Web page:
Aetna has been around since 1853 and has over 339,000 dentists in the US, which happens to be one of the largest. The company is known for emphasizing user accessibility above all else, including well-designed mobile apps that make it easy for members to access local information related to nearby dentists and other resources. This is our review of their approach:
Aetna provides out-of-network dentists, but the overall out-of-pocket prices are significantly higher than in-network prices. Unfortunately, this practice is consistent with the dental and medical industry as a whole because most dental plans involve in-network dentists. This means if you have a dental emergency while not at home, you might struggle to find a dentist willing to operate.
The website for Aetna itself is fairly easy to navigate, giving you features that let you do much of your paperwork online. Their interactive map shows you a list of features that are available with their plans and help you calculate your savings and find a dentist in your area. Curiously enough, we found their plans have two sections, one for ages below 49, and one for ages above 50. The plan summaries for both these ages are exactly the same. This could be a glitch they might fix with time.
A forward-thinking business, Aetna stays at the forefront of technology. It allows users to make payments online, and has completely shelved the idea of paying offline. While other dental plan companies provide manual payment options, Aetna does not. Any payments made to Aetna will be done behind safe and secure SSL encryption so all your personal details will be safe.
How Does Aetna Compare with Other Companies?
We asked Aetna to provide us with options for individuals, couples, and families. As we compared the available options in each region and their rates, we found that Aetna’s comprehensive plans were affordable than other providers. That being said, their basic coverage plans stood out as the most expensive.
Lack of Options
Aetna doesn’t provide a large range of options and availability in certain regions such as the Rocky Mountains, East or Northeast (although you can avail employer provided plans in those areas). It is clear that Aetna is driven to cater to employer-provided plans than individual-provided plans. In addition, each region where dental plans were sold had very few options, such as the Dental Core PPO and Dental Preferred PPO.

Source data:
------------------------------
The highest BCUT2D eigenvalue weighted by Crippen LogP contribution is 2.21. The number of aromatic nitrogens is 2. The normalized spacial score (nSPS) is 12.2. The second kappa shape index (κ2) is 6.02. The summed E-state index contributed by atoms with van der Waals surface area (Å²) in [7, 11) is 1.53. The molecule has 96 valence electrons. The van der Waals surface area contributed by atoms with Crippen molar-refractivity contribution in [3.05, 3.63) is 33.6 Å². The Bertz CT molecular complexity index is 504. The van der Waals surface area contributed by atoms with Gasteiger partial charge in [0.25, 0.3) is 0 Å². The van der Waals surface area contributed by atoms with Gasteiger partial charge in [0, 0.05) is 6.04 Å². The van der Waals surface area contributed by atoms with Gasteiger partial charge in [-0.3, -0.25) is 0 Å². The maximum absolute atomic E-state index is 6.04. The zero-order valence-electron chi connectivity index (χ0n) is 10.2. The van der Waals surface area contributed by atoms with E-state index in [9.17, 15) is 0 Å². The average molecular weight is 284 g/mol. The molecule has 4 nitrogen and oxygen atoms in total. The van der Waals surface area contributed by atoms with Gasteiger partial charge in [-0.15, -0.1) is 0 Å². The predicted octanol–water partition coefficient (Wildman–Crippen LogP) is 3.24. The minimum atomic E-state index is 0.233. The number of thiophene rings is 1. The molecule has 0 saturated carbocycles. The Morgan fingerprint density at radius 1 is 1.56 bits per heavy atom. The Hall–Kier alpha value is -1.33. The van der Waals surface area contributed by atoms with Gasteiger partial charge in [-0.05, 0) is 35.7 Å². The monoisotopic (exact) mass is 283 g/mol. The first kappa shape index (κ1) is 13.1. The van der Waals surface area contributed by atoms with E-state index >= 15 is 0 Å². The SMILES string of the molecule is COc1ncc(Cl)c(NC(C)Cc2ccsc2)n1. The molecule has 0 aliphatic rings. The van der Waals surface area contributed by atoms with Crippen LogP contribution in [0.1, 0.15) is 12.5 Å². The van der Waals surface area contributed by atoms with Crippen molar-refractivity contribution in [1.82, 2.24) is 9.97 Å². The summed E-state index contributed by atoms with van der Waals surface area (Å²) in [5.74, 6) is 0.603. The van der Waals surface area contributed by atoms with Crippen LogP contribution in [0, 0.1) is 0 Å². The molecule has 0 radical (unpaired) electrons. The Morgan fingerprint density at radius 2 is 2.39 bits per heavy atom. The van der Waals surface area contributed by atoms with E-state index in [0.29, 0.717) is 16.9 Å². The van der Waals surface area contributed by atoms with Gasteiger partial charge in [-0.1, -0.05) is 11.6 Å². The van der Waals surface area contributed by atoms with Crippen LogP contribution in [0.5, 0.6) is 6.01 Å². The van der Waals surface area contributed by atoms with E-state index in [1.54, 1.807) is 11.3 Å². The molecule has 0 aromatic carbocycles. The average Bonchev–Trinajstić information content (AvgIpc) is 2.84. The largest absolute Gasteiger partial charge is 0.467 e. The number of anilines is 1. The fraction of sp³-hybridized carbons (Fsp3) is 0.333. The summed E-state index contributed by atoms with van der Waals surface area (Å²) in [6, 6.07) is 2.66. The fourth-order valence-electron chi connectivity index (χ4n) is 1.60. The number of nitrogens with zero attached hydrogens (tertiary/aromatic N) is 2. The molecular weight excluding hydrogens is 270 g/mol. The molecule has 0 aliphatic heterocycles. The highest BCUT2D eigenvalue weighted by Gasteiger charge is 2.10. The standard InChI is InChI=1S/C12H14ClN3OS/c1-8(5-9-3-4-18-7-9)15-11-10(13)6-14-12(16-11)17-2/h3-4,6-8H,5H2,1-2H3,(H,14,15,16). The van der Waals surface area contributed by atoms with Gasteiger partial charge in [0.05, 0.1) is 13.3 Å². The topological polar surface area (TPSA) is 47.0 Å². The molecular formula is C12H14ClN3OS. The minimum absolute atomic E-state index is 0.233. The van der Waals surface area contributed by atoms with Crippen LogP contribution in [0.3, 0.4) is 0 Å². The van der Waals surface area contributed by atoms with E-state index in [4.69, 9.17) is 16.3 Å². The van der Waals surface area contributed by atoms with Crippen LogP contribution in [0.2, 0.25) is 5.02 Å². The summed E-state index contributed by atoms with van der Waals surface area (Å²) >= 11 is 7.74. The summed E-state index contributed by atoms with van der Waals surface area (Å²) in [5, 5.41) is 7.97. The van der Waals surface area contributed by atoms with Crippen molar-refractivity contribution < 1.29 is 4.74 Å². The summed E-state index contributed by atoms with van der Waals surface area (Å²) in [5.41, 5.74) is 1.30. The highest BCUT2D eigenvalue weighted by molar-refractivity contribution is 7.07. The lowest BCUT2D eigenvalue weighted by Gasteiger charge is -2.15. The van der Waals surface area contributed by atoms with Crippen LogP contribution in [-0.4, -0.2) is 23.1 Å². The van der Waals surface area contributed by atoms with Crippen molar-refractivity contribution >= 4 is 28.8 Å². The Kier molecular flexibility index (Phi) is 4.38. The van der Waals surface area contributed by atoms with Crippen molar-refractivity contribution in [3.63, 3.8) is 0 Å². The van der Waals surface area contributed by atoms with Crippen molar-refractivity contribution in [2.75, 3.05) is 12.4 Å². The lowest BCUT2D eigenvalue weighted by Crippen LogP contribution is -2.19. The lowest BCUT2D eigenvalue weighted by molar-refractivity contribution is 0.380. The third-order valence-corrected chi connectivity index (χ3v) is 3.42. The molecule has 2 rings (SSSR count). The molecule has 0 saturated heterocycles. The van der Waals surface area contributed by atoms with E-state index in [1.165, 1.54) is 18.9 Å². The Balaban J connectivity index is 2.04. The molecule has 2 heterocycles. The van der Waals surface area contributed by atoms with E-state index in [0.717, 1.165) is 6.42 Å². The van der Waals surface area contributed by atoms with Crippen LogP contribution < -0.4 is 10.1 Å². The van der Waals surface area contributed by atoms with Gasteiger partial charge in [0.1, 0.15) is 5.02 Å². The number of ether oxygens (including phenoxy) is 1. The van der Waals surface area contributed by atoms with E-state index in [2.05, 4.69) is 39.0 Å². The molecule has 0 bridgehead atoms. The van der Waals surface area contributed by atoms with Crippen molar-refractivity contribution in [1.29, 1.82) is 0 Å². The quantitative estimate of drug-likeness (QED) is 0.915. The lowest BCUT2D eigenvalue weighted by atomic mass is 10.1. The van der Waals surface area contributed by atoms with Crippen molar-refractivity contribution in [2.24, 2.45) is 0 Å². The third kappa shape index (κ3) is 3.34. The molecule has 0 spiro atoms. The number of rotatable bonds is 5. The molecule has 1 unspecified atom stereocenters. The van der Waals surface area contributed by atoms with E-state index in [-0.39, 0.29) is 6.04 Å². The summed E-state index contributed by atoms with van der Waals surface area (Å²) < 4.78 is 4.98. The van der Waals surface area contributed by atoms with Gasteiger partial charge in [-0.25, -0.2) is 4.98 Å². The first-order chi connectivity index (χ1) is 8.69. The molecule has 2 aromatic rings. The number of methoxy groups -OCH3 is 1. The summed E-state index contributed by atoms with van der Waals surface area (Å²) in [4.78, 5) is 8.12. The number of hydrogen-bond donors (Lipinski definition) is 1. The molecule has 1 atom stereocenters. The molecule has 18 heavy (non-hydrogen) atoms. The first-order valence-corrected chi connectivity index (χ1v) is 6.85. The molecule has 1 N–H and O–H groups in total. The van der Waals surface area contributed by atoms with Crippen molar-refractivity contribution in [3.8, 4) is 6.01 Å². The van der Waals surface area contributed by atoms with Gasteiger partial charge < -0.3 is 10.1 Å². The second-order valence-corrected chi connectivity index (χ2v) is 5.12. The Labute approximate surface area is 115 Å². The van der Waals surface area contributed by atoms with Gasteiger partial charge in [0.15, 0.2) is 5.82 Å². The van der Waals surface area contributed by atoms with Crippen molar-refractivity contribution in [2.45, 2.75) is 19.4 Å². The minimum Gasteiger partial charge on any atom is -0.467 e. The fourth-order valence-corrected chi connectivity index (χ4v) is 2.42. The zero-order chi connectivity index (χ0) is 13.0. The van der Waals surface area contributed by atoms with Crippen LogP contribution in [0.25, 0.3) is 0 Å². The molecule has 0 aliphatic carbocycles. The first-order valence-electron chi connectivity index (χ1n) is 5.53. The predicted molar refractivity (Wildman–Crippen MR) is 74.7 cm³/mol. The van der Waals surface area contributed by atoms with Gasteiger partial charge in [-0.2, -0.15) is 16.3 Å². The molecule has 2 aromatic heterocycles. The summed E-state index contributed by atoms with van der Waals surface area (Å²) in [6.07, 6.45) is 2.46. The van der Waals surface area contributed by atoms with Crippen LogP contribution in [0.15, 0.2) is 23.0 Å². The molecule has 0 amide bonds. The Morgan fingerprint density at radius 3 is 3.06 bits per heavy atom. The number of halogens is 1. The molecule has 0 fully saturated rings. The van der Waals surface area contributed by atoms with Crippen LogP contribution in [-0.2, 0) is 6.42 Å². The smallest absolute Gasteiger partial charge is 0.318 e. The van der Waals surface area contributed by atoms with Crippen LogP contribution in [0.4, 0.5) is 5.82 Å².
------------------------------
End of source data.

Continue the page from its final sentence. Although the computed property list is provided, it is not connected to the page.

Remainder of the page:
With Dental Core, the coverage you get is more comparable to a mid-tier plan by other dental plan companies than a basic preventive plan, since it covers all procedures and requires lower payment options. Both these plans will cover 50 percent of the price of procedures.
Detailing Aetna’s Discount Dental Plan
Aetna’s Dental Access program has an option for seniors who don’t have dental insurance. Members can avail discounts between 15 to 50 percent on most dental procedures with the main benefit being that there isn’t any waiting period, so you automatically qualify for savings on crowns, root canals, and other dental procedures you shouldn’t have to wait for.
This is in stark comparison to dental insurance which tend to have significant waiting times and minimum premium requirements before you can have any work done. Usually with dental issues, it is not advisable to wait for procedures to get done because the ailment only gets worse.
The out-of-pocket costs for Aetna’s dental plan came out to be $60 in Oklahoma and Tulsa. Premiums cost $99 annually for individuals, $149 annually for parties of two, and $179 annually for parties of three.
How Easy Is It to Reach Customer Support?
The biggest issue with Aetna is their customer service representatives: it is not easy to get a hold of them over phone. But we found their online options for reaching customized service a relatively easy procedure. This isn’t good news for individuals who aren’t tech-savvy or used to navigating the internet.
Despite their not-so-friendly customer service plan, the Better Business Bureau has awarded them an A+ rating, while customers have give them an average of 1-star rating.
We found that in the past twelve months, they had around 178 complaints. Most people complained about not being able to reach customer representatives quickly enough.
Dental Care Savings
What You Need to Know about Aetna Dental
- Aetna dental plan doesn’t require referrals to see orthodontists, but the specialist must be from within the network
- Tooth extraction is considered to be a dental procedure by Aetna, but there are few exceptions. Make sure to verify with Aetna by giving them a call if you’re not sure.
- Composite filings are covered under Aetna’s dental plans, but this only applies to teeth that are visible.
- If you ask your dentist to send a statement of pre-treatment to Aetna, you will receive documentation from Aetna outlining which procedures are provided by your plan.
- There is a high chance of your teeth not being covered under Aetna dental plans if you lost them before starting coverage. This condition applies to dental implants, bridges, and dentures.
Read More About The Plans Offered
Aetna is a company that is worth considering because of its ease of accessibility over the internet.
If you need to reach customer support, try doing so via their online platform because they are usually very responsive online.
Aetna has one of the largest networks of dentists with plans that cover full and partial coverage from minor checkups to orthodontics. That being said, Aetna’s only drawback is that it doesn’t cover independent dental plans for residents in Arizona, Alaska, Illinois, Delaware, and Pennsylvania. If you don’t live in these states, make sure to check out our reviews of other dental plan companies.